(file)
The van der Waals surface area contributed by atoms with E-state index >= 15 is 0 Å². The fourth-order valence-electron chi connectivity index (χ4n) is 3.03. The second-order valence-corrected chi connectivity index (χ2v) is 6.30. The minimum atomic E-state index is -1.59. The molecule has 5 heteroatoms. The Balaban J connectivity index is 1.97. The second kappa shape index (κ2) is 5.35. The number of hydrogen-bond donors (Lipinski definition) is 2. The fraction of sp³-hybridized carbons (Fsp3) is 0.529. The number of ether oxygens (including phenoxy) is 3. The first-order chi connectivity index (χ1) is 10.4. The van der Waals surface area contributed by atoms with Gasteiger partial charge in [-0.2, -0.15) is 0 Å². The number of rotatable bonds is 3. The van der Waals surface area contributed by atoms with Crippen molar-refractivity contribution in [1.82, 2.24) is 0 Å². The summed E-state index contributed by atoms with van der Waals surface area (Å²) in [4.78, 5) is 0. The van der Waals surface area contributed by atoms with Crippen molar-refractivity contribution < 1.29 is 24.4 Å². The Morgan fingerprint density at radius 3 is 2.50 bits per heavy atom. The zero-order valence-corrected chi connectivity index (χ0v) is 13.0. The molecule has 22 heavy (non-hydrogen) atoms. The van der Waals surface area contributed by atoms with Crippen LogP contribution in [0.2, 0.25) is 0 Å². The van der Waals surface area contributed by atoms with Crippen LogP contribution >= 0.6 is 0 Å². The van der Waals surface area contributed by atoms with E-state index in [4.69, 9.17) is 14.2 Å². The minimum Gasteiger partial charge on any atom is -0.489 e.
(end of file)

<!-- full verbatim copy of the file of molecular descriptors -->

The van der Waals surface area contributed by atoms with E-state index >= 15 is 0 Å². The fourth-order valence-electron chi connectivity index (χ4n) is 3.03. The second-order valence-corrected chi connectivity index (χ2v) is 6.30. The minimum atomic E-state index is -1.59. The molecule has 5 heteroatoms. The Balaban J connectivity index is 1.97. The second kappa shape index (κ2) is 5.35. The number of hydrogen-bond donors (Lipinski definition) is 2. The fraction of sp³-hybridized carbons (Fsp3) is 0.529. The number of ether oxygens (including phenoxy) is 3. The first-order chi connectivity index (χ1) is 10.4. The van der Waals surface area contributed by atoms with Gasteiger partial charge in [-0.2, -0.15) is 0 Å². The number of rotatable bonds is 3. The van der Waals surface area contributed by atoms with Crippen molar-refractivity contribution in [1.82, 2.24) is 0 Å². The summed E-state index contributed by atoms with van der Waals surface area (Å²) in [4.78, 5) is 0. The van der Waals surface area contributed by atoms with Crippen molar-refractivity contribution < 1.29 is 24.4 Å². The Morgan fingerprint density at radius 3 is 2.50 bits per heavy atom. The zero-order valence-corrected chi connectivity index (χ0v) is 13.0. The molecule has 22 heavy (non-hydrogen) atoms. The van der Waals surface area contributed by atoms with Crippen LogP contribution in [0.2, 0.25) is 0 Å². The van der Waals surface area contributed by atoms with Crippen LogP contribution >= 0.6 is 0 Å². The van der Waals surface area contributed by atoms with E-state index in [4.69, 9.17) is 14.2 Å². The minimum Gasteiger partial charge on any atom is -0.489 e.